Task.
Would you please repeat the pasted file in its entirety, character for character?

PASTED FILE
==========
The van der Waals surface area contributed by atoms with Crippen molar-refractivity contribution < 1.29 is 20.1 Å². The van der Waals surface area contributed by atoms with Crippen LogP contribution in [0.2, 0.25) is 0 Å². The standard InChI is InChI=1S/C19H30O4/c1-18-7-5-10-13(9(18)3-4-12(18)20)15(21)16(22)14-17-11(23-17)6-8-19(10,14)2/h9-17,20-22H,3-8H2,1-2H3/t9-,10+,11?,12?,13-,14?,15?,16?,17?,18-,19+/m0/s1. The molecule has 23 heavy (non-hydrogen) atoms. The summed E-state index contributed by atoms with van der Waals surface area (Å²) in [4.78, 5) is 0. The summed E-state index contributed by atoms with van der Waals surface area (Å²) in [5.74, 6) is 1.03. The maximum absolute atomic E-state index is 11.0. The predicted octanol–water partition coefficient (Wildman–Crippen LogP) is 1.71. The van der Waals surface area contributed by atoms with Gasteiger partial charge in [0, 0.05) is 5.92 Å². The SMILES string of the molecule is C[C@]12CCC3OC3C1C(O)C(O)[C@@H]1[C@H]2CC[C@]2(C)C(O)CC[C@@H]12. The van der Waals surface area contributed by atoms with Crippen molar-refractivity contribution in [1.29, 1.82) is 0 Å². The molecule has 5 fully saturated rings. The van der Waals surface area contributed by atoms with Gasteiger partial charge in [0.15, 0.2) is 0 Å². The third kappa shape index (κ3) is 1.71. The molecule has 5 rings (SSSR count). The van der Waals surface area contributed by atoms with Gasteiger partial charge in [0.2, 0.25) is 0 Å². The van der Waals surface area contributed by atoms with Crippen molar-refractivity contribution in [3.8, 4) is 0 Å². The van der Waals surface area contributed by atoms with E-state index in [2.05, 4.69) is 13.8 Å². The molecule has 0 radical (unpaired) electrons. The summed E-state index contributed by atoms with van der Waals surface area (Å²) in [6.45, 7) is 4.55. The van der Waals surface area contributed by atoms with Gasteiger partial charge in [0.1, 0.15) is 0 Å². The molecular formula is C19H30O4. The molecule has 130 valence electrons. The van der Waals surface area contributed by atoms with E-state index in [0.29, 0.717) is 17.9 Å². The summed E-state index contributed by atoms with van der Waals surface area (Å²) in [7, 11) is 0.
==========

The van der Waals surface area contributed by atoms with Crippen molar-refractivity contribution < 1.29 is 20.1 Å². The van der Waals surface area contributed by atoms with Crippen LogP contribution in [0.2, 0.25) is 0 Å². The standard InChI is InChI=1S/C19H30O4/c1-18-7-5-10-13(9(18)3-4-12(18)20)15(21)16(22)14-17-11(23-17)6-8-19(10,14)2/h9-17,20-22H,3-8H2,1-2H3/t9-,10+,11?,12?,13-,14?,15?,16?,17?,18-,19+/m0/s1. The molecule has 23 heavy (non-hydrogen) atoms. The summed E-state index contributed by atoms with van der Waals surface area (Å²) in [4.78, 5) is 0. The summed E-state index contributed by atoms with van der Waals surface area (Å²) in [5.74, 6) is 1.03. The maximum absolute atomic E-state index is 11.0. The predicted octanol–water partition coefficient (Wildman–Crippen LogP) is 1.71. The van der Waals surface area contributed by atoms with Gasteiger partial charge in [0, 0.05) is 5.92 Å². The SMILES string of the molecule is C[C@]12CCC3OC3C1C(O)C(O)[C@@H]1[C@H]2CC[C@]2(C)C(O)CC[C@@H]12. The van der Waals surface area contributed by atoms with Crippen molar-refractivity contribution in [1.29, 1.82) is 0 Å². The molecule has 5 fully saturated rings. The van der Waals surface area contributed by atoms with Gasteiger partial charge in [0.15, 0.2) is 0 Å². The third kappa shape index (κ3) is 1.71. The molecule has 5 rings (SSSR count). The van der Waals surface area contributed by atoms with Gasteiger partial charge in [0.2, 0.25) is 0 Å². The van der Waals surface area contributed by atoms with Crippen molar-refractivity contribution in [3.8, 4) is 0 Å². The van der Waals surface area contributed by atoms with E-state index in [2.05, 4.69) is 13.8 Å². The molecule has 0 radical (unpaired) electrons. The summed E-state index contributed by atoms with van der Waals surface area (Å²) in [6.45, 7) is 4.55. The van der Waals surface area contributed by atoms with Gasteiger partial charge in [0.1, 0.15) is 0 Å². The molecular formula is C19H30O4. The molecule has 130 valence electrons. The van der Waals surface area contributed by atoms with E-state index in [0.29, 0.717) is 17.9 Å². The summed E-state index contributed by atoms with van der Waals surface area (Å²) in [7, 11) is 0.